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Blog posts tagged with Automated Materials Handling
Apr 17, 2016
One of my clients requested that I put together some case studies that would demonstrate Best Practices for implementing RFID, self-check, and automated materials handling. I was able to put together two excellent examples of how to do it right.
This case study was written based on a document prepared by JCL staff after their RFID implementation. It was their own evaluation of the process so it includes a description of things they did right and what they could have done better. It provides great information on how to plan and manage the implementation and includes useful and impressive outcome metrics.
This case study was written based on telephone interviews with the staff. They describe another excellent process for implementing automated materials handling and then RFID and self-check. Even though I recommend implementing RFID before AMH, this process worked well for them and they are now achieving 90% self-check use systemwide.
Nov 12, 2015
I’ve been involved in several library remodels and building projects lately for public libraries in the 15,000-30,000 square foot range. My job is to help select self-check systems, and to implement RFID and automated materials handling technologies for the purposes of optimizing materials handling workflows. However, optimizing materials handling workflows is really about optimizing services to patrons. Selecting technologies and making recommendations about how to optimize their use is the easy part. The harder part is helping libraries transition from their traditional staff-based circulation workflows to self-service workflows which free up staff to focus on other patron needs without the constraints, and structure, provided by the traditional circulation desk model.
Traditionally, the circulation desk is the first thing you see as you enter the library. The staff at the circulation desk are not generally librarians although I’m pretty sure the public considers everyone at the library a “librarian.” So when the patron enters the library, what they encounter is someone working hard to get through a big pile of library material. There might even be a long line of people waiting to check-out their material. Maybe the staff person looks up when the patron enters, maybe not.
Nov 2, 2014
Since the late 1980’s, libraries have been slowly adopting RFID (radio frequency identification) technology as a supplement to barcodes for library material identification and also as a way to replace legacy EM (electro-magnetic) security technologies (e.g. security strips). RFID provides a single system for efficiently checking in, checking out, and securing library material and because it is based on radiowave technology, it does not require line-of-sight. Unlike barcodes, which must be scanned one a time, multiple RFID-tagged items can be set on an RFID pad and checked in or checked out.
RFID helps staff work faster and more ergonomically than one-at-a-time barcode systems. RFID is also easier for patrons to use at the self-check-out machines. Not only can staff and patrons check-out multiple items at a time, patrons are also less likely to be confused by the self-check-out process (e.g. distinguishing between barcodes and ISBN tags).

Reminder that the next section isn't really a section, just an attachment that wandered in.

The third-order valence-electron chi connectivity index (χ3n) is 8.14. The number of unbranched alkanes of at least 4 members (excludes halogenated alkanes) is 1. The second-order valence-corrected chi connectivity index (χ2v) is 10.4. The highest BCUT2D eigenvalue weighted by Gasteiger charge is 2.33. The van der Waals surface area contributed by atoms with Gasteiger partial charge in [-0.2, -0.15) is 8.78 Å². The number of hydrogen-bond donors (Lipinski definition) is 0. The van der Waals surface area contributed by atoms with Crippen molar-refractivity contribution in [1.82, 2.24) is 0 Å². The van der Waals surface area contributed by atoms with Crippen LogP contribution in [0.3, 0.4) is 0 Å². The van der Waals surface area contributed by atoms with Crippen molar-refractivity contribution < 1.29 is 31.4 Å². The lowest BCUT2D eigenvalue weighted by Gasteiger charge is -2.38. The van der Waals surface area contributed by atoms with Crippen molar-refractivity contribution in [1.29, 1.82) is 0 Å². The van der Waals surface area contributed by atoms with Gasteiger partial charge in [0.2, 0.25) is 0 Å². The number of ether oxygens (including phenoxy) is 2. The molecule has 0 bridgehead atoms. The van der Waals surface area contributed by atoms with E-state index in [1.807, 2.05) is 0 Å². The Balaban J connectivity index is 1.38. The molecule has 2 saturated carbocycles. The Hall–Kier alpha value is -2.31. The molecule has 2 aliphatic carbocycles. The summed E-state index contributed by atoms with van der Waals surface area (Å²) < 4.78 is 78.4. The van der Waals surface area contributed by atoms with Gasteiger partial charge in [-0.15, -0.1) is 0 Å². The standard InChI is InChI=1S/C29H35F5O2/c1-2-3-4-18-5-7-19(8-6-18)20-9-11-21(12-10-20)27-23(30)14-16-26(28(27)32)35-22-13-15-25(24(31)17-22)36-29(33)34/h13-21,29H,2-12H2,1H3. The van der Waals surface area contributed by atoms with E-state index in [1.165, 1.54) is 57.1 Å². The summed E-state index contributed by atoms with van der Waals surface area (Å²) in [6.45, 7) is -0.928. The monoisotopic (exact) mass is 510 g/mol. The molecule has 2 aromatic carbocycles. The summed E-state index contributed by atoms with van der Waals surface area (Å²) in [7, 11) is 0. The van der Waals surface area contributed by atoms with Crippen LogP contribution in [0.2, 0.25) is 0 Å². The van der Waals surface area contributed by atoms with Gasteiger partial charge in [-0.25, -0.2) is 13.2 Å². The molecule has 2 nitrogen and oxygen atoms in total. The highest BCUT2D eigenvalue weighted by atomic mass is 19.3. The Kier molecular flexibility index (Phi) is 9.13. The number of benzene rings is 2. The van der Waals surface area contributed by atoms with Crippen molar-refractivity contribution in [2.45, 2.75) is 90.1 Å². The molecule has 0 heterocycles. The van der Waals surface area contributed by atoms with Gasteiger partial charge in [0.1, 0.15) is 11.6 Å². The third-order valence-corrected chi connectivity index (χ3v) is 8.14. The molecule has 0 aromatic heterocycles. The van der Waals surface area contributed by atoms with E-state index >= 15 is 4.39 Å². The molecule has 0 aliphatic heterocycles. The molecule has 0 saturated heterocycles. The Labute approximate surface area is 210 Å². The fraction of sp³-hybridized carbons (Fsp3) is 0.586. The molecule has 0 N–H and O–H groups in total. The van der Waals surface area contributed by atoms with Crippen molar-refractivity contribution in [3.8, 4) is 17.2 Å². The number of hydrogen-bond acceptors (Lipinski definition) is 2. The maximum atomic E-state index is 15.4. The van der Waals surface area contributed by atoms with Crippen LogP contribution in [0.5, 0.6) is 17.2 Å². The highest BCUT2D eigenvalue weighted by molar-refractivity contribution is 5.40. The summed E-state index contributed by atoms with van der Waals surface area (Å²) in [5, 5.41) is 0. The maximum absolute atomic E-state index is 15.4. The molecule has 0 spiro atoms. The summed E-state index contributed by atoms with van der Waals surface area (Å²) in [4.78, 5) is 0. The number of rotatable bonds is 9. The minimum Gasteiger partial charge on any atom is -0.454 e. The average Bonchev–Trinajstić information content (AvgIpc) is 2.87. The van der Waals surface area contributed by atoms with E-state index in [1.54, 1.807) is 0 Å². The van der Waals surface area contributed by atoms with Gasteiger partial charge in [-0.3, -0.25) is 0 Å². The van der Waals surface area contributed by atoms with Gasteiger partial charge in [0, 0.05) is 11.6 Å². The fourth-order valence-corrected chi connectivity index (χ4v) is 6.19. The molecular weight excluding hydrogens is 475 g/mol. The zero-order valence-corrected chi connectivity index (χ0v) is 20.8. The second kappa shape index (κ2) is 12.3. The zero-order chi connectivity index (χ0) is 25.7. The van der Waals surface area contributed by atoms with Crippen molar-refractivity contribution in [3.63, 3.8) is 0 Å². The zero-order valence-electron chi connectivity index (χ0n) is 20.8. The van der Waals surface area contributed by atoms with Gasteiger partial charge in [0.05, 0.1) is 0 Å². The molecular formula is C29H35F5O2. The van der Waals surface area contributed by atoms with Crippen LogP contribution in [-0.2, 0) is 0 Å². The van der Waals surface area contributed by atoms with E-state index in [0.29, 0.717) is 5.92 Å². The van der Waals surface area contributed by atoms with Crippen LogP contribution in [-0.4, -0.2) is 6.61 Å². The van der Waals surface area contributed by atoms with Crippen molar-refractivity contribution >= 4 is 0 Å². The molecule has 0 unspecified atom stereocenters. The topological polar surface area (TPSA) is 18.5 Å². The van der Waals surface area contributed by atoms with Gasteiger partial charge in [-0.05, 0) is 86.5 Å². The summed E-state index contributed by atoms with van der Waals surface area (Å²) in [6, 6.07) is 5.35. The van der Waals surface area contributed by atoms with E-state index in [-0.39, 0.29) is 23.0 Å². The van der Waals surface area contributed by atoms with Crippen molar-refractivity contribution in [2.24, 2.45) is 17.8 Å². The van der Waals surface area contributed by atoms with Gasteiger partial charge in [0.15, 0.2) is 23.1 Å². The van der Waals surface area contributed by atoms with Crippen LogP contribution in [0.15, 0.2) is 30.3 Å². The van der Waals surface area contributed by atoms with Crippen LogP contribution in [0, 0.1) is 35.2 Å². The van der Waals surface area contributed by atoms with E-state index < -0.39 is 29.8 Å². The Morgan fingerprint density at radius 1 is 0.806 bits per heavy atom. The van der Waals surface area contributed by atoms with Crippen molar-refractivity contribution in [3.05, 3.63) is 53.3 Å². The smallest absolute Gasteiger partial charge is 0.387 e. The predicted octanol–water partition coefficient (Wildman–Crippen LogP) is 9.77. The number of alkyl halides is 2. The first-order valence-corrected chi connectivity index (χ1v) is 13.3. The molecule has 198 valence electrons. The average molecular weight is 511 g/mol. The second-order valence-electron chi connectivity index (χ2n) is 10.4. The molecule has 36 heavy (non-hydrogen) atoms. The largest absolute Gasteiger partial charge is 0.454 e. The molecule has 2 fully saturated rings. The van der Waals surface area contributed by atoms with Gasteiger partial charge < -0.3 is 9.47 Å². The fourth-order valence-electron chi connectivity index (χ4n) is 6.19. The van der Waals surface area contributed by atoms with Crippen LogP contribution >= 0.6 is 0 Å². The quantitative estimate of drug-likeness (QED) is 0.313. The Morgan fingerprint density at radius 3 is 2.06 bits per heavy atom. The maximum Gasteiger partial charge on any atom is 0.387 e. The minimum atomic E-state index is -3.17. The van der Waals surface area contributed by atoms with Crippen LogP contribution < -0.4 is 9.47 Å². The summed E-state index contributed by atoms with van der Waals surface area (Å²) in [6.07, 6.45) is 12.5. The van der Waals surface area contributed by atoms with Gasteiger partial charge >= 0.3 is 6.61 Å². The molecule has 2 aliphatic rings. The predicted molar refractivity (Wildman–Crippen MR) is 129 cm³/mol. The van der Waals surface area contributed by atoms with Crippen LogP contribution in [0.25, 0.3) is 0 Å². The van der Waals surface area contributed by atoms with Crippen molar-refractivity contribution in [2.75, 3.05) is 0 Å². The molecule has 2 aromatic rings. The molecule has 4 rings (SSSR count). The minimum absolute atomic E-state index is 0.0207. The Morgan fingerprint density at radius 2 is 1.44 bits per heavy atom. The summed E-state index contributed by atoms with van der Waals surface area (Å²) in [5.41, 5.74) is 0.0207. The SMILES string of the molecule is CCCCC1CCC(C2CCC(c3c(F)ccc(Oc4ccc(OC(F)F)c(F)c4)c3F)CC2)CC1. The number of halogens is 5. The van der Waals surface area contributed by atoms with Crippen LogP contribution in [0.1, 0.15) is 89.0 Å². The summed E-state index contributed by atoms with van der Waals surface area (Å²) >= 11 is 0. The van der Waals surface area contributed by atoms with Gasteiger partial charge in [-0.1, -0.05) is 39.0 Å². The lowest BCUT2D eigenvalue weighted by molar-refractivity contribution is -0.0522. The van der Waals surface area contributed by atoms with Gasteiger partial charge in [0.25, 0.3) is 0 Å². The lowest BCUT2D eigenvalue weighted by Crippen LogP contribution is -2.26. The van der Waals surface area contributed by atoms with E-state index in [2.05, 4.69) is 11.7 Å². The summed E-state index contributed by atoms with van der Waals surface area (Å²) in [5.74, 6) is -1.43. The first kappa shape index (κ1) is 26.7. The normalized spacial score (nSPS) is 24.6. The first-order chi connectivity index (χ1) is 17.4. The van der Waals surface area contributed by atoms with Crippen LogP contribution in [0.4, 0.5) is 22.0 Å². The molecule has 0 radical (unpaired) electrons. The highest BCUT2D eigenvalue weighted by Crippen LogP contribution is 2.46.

Although there are several benefits to using RFID, adoption has been slow because of the cost of implementing RFID systems and also because the technology was lacking key standards that made investing in RFID somewhat risky – until fairly recently.
Jun 3, 2013
If you are going to ALA in Chicago, you might want to take advantage of free consulting from one of the 15-20 consultants that will be providing free consulting sessions during the Consultants Give Back session.
Find the consultant who can help you at /. If you find someone with the right skills for your project, contact them and make an appointment ahead of time. There are some drop-in options but most of the consultants require appointments.
Mar 10, 2012
Someone recently asked me for suggestions to ask of other libraries when doing your due diligence on an AMH vendor. I was happy to get that question because too often I think that libraries don't do an adequate job of digging into the experiences of other libraries with vendors. And even when they do, oftentimes the person providing the reference seems to have some incentive to paint a pretty picture rather than giving you the harsh truth. I guess if they tell you about something that hasn't gone well, it suggests they did something wrong.....
I try my best to be as honest as I can be about my assessments of vendors and libraries too! So, if you ask me, you will get an honest answer. I urge libraries to do the same. No vendor is perfect and no procurement, implementation, migration is either. Don't be shy about sharing what hasn't worked well or was HAS worked well. As my therapist used to say....it's all just information.
Anyway, here's some questions that I recommend you ask about a libraries work with an AMH vendor:
Mar 2, 2011
Like all things technology, your equipment will be ready for an upgrade within five years — not because it is falling apart (especially in the case of 3M equipment) — but because even better products will be available. Rather than getting stuck with the old model, now you can simply switch the latest greatest thing after a few years and save yourself some cash.
Aug 31, 2009
Mar 16, 2009
Attached is the result of a study I did for King County Library System comparing materials handling operations at two very similar libraries: one with automated self check-in and library sorter, and the other using manual materials handling. The report (PDF) demonstrates significant savings at the library with automated check-in. It's short and sweet. Give it a read!